• Name: Little Joe
• Year: 2019
• Country: UK, Austria, Germany
• Director: Jessica Hausner
• Main cast: Emily Beecham, Ben Whishaw, Kerry Fox, Kit Connor
• Runtime: 105 minutes
• Production company: Coop99 Filmproduktion, The Bureau, Essential Filmproduktion GmbH
As a promise for a simple, minimalistic and with a sweet touch science-fiction film, Little Joe (2019) was one of those titles I firmly wanted to see this year. Since its inception, the movie called my attention for its romantic and well-intentioned start point; a group of scientists creates a new flower in which pollen can bring humans into a state of happiness. I knew the movie wouldn’t go heavy into the paths of horror, but the idea sounded interesting enough, even like one could wish that flower existed in real life, especially in these current times we are living where everybody is alienated into our own miseries and the concept of “happiness” seems to be exclusively reachable by little kids or dogs.
Co-written and directed by Austria-born filmmaker Jessica Hausner, Little Joe (2019) can be interpreted as a new turn into the Body Snatchers story. Only this time is not an alien invasion replacing the world population into soulless flesh and bones walking and talking zombies, but a plant that in order to survive decides to take over our minds. And the deal works, technically, since the individuals seem to be happier. That is the most interesting point of the movie, what makes us happy? If we focus on the good things, take always the wisest decisions, and reject to get controlled by our problems and fears, then we can achieve this yearned state of happiness. But, yet, then we are not ourselves anymore.
Despite the attractive plot, I felt Little Joe (2019) has a few weaknesses, especially when it comes to the script. The story is dynamic, and it never gets boring, but some of the things happening are just silly. It is a pity that a movie so visually beautiful, with such a pure background, has so many not well-resolved stages. I am not aware if it was the case, but I had the feeling there were a few moments that the filmmakers just didn’t know how to solve. And those were some of the key events of the movie.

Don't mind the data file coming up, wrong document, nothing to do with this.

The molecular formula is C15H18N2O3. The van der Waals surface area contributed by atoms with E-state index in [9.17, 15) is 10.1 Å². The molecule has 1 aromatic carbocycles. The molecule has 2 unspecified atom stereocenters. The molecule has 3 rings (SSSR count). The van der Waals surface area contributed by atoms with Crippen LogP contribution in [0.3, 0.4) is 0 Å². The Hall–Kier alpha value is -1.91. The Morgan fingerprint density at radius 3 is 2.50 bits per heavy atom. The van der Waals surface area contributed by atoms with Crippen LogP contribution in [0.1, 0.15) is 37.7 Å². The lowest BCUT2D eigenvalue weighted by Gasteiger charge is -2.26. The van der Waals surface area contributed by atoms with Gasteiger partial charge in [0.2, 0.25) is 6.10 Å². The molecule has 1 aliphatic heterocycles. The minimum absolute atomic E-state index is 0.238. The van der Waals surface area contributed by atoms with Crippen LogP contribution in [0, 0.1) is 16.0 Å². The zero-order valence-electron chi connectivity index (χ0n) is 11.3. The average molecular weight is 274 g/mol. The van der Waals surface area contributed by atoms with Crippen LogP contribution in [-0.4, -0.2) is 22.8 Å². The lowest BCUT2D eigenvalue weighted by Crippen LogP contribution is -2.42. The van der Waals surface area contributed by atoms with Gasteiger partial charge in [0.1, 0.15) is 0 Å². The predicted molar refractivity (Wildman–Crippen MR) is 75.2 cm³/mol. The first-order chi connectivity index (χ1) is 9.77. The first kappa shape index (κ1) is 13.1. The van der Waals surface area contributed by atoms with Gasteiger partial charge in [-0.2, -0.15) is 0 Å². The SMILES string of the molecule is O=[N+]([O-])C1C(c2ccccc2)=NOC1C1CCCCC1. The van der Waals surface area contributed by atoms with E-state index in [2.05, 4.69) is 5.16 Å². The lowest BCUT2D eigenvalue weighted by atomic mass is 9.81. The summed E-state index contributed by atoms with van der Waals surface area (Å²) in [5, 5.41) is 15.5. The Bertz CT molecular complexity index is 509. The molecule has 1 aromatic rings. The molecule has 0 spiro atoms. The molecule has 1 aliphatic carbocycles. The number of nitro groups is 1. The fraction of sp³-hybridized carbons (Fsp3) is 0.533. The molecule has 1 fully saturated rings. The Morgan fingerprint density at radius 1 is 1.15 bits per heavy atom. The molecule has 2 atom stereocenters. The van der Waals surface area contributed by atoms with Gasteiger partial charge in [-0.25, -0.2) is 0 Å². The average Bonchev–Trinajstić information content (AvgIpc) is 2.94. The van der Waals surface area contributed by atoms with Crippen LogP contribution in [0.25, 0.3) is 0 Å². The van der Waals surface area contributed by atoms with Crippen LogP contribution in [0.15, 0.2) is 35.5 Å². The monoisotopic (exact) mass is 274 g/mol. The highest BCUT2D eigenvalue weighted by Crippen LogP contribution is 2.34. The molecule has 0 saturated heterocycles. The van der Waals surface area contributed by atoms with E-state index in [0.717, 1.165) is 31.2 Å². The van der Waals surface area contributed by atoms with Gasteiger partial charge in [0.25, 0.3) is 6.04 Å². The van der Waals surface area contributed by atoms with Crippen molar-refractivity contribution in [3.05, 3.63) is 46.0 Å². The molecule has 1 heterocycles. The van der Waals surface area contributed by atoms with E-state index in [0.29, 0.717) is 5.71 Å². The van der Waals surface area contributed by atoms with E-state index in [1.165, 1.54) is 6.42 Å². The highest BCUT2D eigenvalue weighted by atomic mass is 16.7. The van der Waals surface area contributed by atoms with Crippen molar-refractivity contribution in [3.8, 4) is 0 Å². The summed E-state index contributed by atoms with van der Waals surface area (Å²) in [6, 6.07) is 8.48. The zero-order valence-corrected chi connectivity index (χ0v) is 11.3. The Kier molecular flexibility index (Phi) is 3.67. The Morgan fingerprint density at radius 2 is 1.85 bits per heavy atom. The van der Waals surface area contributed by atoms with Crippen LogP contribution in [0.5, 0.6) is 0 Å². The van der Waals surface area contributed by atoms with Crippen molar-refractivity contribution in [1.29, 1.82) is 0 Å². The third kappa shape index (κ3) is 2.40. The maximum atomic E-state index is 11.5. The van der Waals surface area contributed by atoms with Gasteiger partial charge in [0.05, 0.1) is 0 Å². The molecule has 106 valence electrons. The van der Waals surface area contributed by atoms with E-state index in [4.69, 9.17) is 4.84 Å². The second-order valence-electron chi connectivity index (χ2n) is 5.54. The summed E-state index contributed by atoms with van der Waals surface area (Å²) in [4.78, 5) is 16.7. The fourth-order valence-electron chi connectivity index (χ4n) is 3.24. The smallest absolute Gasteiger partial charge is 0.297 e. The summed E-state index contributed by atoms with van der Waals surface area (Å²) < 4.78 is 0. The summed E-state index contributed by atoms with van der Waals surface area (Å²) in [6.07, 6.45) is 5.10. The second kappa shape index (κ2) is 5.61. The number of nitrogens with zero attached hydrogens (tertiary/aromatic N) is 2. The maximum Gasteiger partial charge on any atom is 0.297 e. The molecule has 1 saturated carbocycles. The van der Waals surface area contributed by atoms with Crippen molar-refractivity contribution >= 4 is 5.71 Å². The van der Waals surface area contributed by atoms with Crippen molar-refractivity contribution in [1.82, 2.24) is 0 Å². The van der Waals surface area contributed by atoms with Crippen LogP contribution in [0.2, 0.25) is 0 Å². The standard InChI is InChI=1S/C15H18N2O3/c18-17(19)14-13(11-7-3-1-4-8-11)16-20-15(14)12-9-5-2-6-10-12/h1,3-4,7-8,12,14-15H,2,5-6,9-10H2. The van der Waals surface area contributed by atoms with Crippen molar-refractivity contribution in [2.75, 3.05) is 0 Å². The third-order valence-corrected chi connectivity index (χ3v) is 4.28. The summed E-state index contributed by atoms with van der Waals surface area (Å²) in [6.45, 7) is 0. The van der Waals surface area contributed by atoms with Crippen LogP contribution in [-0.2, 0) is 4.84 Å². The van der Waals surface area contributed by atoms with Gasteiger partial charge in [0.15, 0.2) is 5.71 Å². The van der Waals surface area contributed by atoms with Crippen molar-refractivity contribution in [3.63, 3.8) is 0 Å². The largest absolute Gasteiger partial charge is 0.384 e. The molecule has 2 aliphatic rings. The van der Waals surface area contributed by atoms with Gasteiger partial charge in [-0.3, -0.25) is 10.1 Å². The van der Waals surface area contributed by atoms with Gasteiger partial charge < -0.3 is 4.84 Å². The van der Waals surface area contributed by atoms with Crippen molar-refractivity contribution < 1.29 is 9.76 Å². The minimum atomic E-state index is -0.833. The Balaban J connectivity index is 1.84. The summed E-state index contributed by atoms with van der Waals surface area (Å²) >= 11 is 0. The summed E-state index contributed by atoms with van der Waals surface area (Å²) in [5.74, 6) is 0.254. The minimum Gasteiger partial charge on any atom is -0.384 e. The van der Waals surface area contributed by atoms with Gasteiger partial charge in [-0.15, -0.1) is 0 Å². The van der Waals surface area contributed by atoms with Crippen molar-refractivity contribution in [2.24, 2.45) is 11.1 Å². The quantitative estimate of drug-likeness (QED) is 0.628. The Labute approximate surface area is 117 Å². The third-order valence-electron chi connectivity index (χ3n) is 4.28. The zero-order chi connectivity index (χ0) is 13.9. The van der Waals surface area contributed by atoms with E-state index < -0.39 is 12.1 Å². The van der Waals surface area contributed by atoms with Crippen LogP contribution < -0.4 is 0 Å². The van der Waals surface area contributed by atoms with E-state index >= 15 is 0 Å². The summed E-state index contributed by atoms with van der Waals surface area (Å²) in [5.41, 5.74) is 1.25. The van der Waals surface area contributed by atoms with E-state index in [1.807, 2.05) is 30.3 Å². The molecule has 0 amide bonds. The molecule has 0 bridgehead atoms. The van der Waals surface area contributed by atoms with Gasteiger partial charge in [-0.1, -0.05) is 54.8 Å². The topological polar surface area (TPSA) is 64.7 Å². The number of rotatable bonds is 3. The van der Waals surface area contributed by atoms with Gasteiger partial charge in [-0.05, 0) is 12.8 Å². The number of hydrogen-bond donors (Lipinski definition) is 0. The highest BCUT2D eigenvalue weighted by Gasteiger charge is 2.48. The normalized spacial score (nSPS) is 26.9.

Still, I think the good intentions of Little Joe (2019) prevail over the final result. The movie was made with love, without big intellectual pretensions, it’s not trying to sermon us or change the world, it’s just a piece of entertainment that might make you think a little. The sober of the images brings lots of calm, the pace of the action never gets the audience overexcited, and the strange music creates that little tension that works fine in those key moments when the script falls short. It is like meditating sitting at the shore, feeling the sea breeze on your face and hair, listening to the sound of the waves. Little Joe (2019) has many ingredients to become a memorable science-fiction film, but some unforgettable deficiencies avoid the set to finally blast.
Do we really want to be happy? Are we humans built to be just happy? Or are we so addicted to our everyday stress, pain and personal chaos that we prefer to remain suffering in order to keep our self-nature? Personally, I wouldn’t know what to choose. There is a popular saying that claims only dumb people can be totally happy. I pretty much agree with it. Maybe you can watch Little Joe (2019) and decide your own position in this dilemma.
IMDB URL: http://www.imdb.com/title/tt9204204
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